Saturday, December 12, 2009

I apologize for being away for the past few weeks, but as most of you know I have been out of commission due to health issues. It wasn't easy finishing this weeks list, but I love doing these, so I hope you all enjoy it as much as I do. For the record, "Stranger" was the winning song last time, which took me by surprise, as it was probably the least well known song of the list. As always, thank you for voting.

Ten Great Songs From One Great Year

The ELO Sound

Worldwide, the Electric Light Orchestra has had a huge following. However, while successful in America, much of their popularity really centered around the years between 1976-1981. Furthermore, none of their singles ever topped the American charts (their highest reaching single, “Don’t Bring Me Down”, peaked at #4 in 1979).

Still, Jeff Lynne made a huge impact in American rock and roll. As a writer and producer, his influence and sound was heard everywhere. Whether it was Olivia Newton-John’s success on “Xanadu”, or Tom Petty’s comeback in the late 1980’s, it seemed that ELO was back in the mainstream, just not as “ELO.”

To prove my point, listen to these ten songs I’ve chosen and you will hear what I mean. Every one of them could have been included on any Electric Light Orchestra album. Amazingly, as a producer and writer, Lynne finally topped the American charts with George Harrison’s “Got My Mind Set On You.”

Slipping Away – Dave Edmunds

Edmunds was never well known in the States, but had a cult following in Britain. His first US hit, “I Hear You Knocking” reached #4 in 1970 and was really the last he was heard from in America. In Britain, he collaborated with Nick Lowe (“Cruel To Be Kind”) to form the band Rockpile. However, with the advent of MTV, he managed another American chart hit in 1983 with “Slipping Away”, which really could have passed for an ELO hit.

Handle With Care – Traveling Wibury’s

The Traveling Wilbury’s came together during a dinner meal one night at the home of Bob Dylan. Joining Dylan were Jeff Lynne, Roy Orbison and George Harrison. Tom Petty’s involvement happened by chance because as Harrison had left his guitar at Petty's house. From that chance encounter, the song, “Handle With Care” was created and a supergroup was formed. Roy Orbison's death on December 6, 1988, precluded further collaborations with the original lineup. In tribute to Orbison, during the music video for "End of the Line", when Orbison sings, his photo is shown followed by a shot of his guitar in a rocking chair.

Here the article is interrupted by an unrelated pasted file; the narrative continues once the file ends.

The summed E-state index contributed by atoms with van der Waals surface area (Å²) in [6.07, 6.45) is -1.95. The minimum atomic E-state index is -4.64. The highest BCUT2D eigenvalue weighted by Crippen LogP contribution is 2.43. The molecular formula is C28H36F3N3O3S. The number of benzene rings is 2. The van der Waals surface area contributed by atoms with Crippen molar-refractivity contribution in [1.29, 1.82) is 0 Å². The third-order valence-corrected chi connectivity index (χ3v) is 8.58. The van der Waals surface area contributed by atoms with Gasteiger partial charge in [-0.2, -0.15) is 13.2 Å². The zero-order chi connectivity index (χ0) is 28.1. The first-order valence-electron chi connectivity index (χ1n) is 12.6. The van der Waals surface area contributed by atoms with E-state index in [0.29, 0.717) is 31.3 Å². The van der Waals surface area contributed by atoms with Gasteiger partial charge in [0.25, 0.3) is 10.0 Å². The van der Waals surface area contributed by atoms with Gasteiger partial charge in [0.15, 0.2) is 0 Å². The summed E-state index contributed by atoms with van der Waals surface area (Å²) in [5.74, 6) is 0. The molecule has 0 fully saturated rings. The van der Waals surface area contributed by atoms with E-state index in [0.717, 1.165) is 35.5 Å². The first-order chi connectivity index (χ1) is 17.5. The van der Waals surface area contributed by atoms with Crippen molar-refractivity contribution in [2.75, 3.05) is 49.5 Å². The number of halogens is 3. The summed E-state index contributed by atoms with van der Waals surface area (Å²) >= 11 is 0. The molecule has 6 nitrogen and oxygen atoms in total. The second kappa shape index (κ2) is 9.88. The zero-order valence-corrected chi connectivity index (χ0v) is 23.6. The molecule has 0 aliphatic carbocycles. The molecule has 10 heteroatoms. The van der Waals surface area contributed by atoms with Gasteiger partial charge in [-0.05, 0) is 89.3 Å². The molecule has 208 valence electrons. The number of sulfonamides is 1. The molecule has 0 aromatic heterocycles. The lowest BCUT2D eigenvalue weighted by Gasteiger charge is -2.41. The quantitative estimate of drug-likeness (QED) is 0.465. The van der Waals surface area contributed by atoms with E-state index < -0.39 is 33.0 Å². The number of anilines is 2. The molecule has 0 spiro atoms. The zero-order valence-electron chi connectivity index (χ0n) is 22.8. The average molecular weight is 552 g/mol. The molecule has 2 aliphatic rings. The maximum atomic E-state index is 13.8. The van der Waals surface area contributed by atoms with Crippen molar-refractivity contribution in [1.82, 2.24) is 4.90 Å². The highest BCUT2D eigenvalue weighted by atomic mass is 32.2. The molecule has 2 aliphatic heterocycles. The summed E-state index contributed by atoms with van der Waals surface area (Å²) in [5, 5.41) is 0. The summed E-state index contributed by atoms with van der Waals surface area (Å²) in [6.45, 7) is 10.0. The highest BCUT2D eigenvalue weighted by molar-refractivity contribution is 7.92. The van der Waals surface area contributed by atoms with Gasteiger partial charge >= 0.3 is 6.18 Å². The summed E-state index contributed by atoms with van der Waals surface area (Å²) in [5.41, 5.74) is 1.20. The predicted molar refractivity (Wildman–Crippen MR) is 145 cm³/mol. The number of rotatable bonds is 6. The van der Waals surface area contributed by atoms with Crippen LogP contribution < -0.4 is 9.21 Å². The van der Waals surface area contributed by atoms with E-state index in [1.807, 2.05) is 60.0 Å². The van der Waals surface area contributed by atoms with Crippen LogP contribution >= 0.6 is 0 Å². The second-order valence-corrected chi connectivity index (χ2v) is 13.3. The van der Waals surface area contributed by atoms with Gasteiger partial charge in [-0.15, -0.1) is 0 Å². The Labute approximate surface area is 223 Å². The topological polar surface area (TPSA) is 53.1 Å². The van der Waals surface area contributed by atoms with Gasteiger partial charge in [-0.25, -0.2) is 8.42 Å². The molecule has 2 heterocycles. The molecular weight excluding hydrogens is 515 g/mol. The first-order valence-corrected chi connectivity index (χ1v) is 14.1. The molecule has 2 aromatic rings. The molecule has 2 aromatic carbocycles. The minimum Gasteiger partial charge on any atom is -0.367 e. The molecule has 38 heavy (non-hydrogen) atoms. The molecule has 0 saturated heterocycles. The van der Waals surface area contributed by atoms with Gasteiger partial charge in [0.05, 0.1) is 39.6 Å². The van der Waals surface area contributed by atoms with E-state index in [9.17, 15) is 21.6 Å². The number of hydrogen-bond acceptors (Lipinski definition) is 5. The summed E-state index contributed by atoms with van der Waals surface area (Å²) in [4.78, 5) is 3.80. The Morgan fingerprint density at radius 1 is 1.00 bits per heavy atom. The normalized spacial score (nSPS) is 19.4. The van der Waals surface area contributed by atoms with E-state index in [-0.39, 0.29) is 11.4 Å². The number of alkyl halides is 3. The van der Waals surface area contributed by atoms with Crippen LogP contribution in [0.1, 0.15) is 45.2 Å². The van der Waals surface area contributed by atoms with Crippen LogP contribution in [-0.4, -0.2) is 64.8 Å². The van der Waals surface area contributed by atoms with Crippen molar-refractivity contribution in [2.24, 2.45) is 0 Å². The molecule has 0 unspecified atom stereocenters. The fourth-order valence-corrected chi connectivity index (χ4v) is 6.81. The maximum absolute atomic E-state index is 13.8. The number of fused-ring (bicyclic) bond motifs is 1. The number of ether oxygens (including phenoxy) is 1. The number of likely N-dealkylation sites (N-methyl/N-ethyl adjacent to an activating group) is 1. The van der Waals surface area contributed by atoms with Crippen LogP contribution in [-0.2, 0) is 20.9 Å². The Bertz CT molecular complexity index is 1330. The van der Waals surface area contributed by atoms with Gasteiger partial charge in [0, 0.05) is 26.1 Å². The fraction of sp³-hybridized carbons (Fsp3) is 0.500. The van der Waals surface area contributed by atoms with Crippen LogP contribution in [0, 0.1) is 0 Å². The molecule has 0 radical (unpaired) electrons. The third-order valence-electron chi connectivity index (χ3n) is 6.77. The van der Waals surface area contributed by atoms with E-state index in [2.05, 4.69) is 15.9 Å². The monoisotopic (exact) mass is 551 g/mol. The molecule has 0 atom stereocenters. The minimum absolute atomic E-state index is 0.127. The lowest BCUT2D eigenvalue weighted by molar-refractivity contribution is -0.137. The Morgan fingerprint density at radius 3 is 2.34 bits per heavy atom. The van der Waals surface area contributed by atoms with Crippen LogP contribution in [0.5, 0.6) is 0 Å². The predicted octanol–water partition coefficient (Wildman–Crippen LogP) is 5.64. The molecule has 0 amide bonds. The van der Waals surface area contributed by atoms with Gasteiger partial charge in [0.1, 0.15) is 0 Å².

This Is Love – George Harrison

Taken from Cloud Nine, George Harrison's comeback album, this song - more than any other, really could be an ELO song. The guitars, the strings, the whirlwind, Jeff Lynne's background vocal and the entire style of song is pure ELO. This was the song that gave me the idea for the entire list.

One Way Love – Agnetha

Agnetha Fältskogis was one of the founding members of the hugely successful group Abba. From 1973 to 1981, her band ruled the European charts like none other since The Beatles. While other bandmates had success post-Abba (Anni-Frid Lyngstad, or Frida, hit the chart in ’83 with “I Know There’s Something Going On” and Björn Ulvaeus, Benny Andersson hit big with the production of “Chess”), Agnetha remained tied to her homeland in Sweden. However, she did collaborate wit Jeff Lynne for a British hit in 1983. Once again, it could well have been on any ELO album, especially Xanadu or Discovery.

Into the Great White Open – Tom Petty & the Heartbreakers

Following the success of his solo comeback album, Full Moon Fever (also produced by Lynne), Petty brought his band back together to record a new record in 1999. The result was a successful album and top ten single, “Into the Great Wide Open.” The song, and video, tell the tale of a young man who rises from nowhere to stardom overnight, only to fall again after his moment in the sun ends. This was one of the best collaborations of Jeff Lynne’s influence with Tom Petty’s storytelling produced.